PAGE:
Aritzia (OTCMKTS:ATZAF) stock popped earlier this week after the Vancouver-based company reported Q3 2023 results that were out-of-this-world good.
The Canadian women’s retailer’s U.S. quarterly revenue surpassed its Canadian revenue for the first time in its history. It’s a sign that good things will happen for ATZAF stock in 2023. As retailers go, it’s got a winning story to tell investors on both sides of the border.
The retailer’s story isn’t that of an overnight sensation.
Executive Chair Brian Hill opened the first Aritzia boutique at Vancouver’s Oakridge Centre in 1984. So it’s taken nearly four decades to get some tangible U.S. recognition. However, now that it’s on analysts’ radar screen, the sky’s the limit for this mid-cap stock.
Down 24% over the past year, aggressive investors ought to consider buying ATZAF stock while it’s still reasonably priced. Unfortunately, this time next year, I highly doubt it will be under $50.
Here are three reasons I feel this way.
Everyday Luxury More Than Pays the Bills
As someone who’s followed Lululemon (NASDAQ:LULU) for years—I first wrote about LULU for InvestorPlace in 2013—my opinion of the retailer has changed. But then, I thought little of the company or its focus on yoga wear.
However, I slowly warmed to LULU as it broadened its appeal beyond yoga. By March 2016, I considered it a clear buy. By then, it had been four years since Lululemon’s U.S. revenue exceeded its domestic sales. It took LULU 13 years to get to this point. It’s taken Aritzia 38 years, or 3x as long.
It’s not an overnight sensation, but don’t confuse this with not having staying power. The company’s focus on “everyday luxury” has delivered significant growth when many retailers are struggling to keep the lights on.
“We are very well known and loved in Canada,’”CEO Jennifer Wong said in a Bloomberg interview. “And now we want to get famous in the US. It has really taken off in the last few years.”
In Q3 2023, its revenues were 37.8% higher to 624.6 million Canadian dollars ($466.9 million), with a 9.8% increase in adjusted net income per share to 67 Canadian cents ($0.50). Its U.S. revenue increased 57.8% to 313.5 million Canadian dollars ($234.3 million), accounting for 50.2% overall.
The Analysts Like Aritzia
According to the Wall Street Journal, eight analysts are currently covering Aritzia. Seven of them rate it a Buy with a median price target of 62 Canadian dollars ($46.34), 31% higher than where it’s currently trading.
Canada’s Financial Post recently discussed why consumers and analysts are attracted to the brand.
“The stores are beautiful, and the service is excellent,” said Mark Petrie, analyst at CIBC World Markets who has covered Aritzia since it went public in 2016. “It’s a compelling intersection of value and quality where not a lot of other brands live,” the paper reported Petrie’s comments.
As the Financial Post reported, the company has a 10-day return policy, one-third that of many retailers, and it hardly ever discounts its merchandise, providing consistent margins.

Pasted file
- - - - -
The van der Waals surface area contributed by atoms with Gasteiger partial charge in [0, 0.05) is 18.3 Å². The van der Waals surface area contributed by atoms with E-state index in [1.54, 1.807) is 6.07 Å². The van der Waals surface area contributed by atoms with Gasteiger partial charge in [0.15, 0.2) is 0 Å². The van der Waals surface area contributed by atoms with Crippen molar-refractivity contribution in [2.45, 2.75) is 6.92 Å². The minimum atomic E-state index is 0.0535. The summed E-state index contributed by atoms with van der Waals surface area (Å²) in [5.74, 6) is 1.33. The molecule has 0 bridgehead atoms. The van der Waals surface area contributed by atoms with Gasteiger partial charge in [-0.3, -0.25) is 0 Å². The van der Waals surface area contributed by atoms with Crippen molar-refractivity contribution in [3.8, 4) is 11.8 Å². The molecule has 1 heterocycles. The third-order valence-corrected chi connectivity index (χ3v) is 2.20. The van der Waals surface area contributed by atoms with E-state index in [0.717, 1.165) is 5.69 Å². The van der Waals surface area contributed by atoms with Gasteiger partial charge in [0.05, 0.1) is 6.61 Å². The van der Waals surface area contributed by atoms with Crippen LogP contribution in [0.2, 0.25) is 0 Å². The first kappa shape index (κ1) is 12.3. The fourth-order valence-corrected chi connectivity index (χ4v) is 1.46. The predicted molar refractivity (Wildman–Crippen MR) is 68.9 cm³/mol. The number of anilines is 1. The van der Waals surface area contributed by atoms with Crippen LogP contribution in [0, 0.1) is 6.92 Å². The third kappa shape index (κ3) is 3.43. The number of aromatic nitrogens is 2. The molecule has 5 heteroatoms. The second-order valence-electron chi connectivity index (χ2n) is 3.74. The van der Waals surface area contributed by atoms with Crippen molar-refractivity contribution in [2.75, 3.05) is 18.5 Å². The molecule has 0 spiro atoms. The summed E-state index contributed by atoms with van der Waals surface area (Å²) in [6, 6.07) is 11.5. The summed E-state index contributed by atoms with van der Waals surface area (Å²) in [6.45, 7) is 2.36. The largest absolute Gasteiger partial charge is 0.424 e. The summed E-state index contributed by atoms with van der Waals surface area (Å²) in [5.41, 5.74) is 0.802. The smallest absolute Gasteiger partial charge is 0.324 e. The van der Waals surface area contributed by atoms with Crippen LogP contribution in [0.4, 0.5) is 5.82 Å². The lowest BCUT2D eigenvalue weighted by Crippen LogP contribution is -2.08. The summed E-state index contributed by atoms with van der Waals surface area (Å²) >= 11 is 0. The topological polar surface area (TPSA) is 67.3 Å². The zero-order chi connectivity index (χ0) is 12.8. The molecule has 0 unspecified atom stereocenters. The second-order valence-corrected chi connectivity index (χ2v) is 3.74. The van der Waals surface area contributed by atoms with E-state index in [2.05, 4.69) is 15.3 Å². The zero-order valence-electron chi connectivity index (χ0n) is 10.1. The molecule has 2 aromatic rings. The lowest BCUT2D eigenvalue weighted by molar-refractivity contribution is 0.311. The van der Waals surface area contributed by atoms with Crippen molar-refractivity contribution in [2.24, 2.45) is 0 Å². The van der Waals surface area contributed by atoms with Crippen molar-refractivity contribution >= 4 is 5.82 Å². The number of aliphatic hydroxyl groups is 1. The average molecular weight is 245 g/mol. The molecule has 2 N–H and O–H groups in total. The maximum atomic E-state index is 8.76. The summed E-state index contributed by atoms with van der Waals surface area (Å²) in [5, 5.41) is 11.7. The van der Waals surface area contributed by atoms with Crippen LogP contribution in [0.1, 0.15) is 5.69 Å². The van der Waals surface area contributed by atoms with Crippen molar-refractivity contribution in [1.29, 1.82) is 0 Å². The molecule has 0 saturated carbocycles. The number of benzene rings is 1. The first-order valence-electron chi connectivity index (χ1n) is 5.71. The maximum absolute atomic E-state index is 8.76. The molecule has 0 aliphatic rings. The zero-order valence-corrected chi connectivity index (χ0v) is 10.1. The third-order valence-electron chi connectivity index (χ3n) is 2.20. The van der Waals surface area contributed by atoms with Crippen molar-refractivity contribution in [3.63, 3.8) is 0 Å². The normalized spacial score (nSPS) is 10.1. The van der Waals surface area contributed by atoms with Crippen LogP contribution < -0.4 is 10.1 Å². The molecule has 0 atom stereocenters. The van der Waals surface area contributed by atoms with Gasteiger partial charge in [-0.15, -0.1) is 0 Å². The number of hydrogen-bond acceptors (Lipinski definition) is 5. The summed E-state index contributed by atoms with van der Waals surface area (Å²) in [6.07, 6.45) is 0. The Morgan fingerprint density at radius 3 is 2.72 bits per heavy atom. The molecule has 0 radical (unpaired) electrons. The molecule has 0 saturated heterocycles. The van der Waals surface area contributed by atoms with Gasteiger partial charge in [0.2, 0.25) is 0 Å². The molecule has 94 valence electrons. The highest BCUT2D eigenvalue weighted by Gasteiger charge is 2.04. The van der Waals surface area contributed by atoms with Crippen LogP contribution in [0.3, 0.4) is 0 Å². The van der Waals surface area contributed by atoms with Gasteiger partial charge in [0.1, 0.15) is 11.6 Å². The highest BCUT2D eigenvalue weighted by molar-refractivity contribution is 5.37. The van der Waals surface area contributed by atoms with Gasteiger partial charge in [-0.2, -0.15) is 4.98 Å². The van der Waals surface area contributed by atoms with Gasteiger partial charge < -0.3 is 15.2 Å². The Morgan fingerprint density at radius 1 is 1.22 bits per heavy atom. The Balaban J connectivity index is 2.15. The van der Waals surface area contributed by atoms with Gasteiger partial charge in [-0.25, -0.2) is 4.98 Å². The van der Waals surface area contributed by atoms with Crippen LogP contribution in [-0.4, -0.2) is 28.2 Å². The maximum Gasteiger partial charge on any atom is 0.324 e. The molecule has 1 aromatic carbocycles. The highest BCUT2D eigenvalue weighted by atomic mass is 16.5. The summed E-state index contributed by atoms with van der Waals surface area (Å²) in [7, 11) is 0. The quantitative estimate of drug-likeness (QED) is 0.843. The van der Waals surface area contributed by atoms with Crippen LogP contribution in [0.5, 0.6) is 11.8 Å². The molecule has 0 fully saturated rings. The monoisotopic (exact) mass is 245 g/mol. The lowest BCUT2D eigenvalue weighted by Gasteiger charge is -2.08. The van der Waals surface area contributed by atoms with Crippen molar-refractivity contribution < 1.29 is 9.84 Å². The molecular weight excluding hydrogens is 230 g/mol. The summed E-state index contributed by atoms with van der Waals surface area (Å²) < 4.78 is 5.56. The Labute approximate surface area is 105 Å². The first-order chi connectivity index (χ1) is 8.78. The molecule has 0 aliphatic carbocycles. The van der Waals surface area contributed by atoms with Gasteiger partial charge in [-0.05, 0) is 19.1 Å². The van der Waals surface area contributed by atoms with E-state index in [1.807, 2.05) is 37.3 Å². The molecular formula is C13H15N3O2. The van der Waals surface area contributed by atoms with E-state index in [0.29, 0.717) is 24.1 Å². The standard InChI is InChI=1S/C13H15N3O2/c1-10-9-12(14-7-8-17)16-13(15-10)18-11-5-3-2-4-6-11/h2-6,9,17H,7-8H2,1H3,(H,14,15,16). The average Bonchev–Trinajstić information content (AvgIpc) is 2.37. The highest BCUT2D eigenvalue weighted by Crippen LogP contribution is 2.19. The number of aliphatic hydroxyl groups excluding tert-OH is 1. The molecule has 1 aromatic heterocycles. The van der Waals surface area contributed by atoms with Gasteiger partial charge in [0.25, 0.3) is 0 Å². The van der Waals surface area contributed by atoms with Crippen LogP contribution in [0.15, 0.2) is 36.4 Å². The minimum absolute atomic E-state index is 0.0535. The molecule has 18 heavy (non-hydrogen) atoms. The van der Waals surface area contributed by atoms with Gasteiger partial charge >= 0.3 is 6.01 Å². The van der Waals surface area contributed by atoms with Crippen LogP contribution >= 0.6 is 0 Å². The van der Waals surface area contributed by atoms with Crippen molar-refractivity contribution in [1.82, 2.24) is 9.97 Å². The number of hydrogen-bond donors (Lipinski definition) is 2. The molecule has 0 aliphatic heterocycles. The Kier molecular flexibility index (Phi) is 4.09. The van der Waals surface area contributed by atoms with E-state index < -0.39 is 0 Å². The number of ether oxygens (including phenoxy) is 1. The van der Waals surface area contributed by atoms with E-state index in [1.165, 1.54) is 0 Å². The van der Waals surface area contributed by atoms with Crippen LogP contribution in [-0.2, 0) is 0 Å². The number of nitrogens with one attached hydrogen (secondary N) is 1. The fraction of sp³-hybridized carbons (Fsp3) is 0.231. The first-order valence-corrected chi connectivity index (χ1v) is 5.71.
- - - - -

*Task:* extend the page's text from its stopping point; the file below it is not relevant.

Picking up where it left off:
“Sometimes it keeps me up at night to think what’s the quarter when this breaks?” said Dylan Carden, an analyst at William Blair & Co. “But I’ve been thinking that now for the three or four years that I’ve been covering it. They are just exceptional merchants.”
It’s Barely Scratched the Surface
When LULU’s U.S. sales surpassed its Canadian revenue in 2011, it already had 108 stores in the U.S. compared to 47 in Canada.
Aritzia is expected to have 114 open by the end of fiscal 2023, 46 in the U.S., with a significant number of its American locations in New York, Los Angeles, and Chicago. In addition, it expects to open seven in the U.S. in fiscal 2023.
Deliberate but intentional would be the best way to describe its expansion outside its home market.
Global Data retail consultant Neil Saunders believes that if Aritzia keeps on its existing trajectory, U.S. retailers will lose market share as the Canadian retailer becomes better known.
“This threat will only grow if Aritzia keeps on its trajectory of success,” the Financial Post reported Saunders said.
In late October, Aritzia revealed its five-year growth plan. It includes growing revenue to 3.65 billion Canadian dollars ($2.73 billion) at the midpoint of its 2027 guidance, with 693.5 million Canadian dollars ($518.4 million) in adjusted EBITDA.
Further, it plans to double its U.S. and e-commerce revenue between now and the end of 2027.
“We have a long runway ahead and are well-positioned on our path to getting famous in the United States, while delivering sustained, profitable growth for our shareholders,” Wong stated in its Oct. 27 press release.
The sky’s the limit.
On the date of publication, Will Ashworth did not have (either directly or indirectly) any positions in the securities mentioned in this article. The opinions expressed in this article are those of the writer, subject to the InvestorPlace.com Publishing Guidelines.